Throw Down Your Heart Reviews
BĂ©la Fleck is often considered the premier banjo player in the world. He has won more than a dozen Grammy Awards.
The movie's strengths: the music and the musicians. Discovering these talents and these instruments was a real surprise and a true joy. And Bela Fleck helped. He came across as a quiet, accepting and appreciative participant, less the star than the student (though his prodigious talent is quite evident.)
As a movie; i.e., a story as well as a visual and auditory experience; I was somewhat less impressed. It was choppy and it rambled like the filmmaker was exploring the neck of the banjo for a new tune. While there were charming personal moments, like the exchange between his Ugandan host and the host's wife, and some good footage of African life (I speak from seven years living in Africa and travels to over 20 African countries), the bouncing around, the switchbacks from house to house, artist to artist, were somewhat disorienting. And, it was at least 15 minutes too long. Far too many tidy closing scenes were passed up for another musical lick or mildly heartwarming exchange.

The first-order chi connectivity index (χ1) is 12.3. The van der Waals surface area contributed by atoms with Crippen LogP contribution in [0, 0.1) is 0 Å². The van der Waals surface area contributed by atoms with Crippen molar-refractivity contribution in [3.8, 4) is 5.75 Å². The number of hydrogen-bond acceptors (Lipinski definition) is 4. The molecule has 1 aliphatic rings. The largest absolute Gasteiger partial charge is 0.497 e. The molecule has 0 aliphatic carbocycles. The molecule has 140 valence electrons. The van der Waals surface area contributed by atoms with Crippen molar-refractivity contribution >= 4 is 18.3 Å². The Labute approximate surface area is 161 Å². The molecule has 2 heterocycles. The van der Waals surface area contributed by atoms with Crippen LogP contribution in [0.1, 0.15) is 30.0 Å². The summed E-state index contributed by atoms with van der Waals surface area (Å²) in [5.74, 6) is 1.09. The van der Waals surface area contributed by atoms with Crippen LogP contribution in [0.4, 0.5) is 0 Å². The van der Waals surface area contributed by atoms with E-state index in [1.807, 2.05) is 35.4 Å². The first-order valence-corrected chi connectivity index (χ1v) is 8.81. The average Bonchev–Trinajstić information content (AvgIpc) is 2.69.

In the end, however, the music and the feeling that you've shared a simple journey of discovery win out and you leave the theater thankful that you've been invited.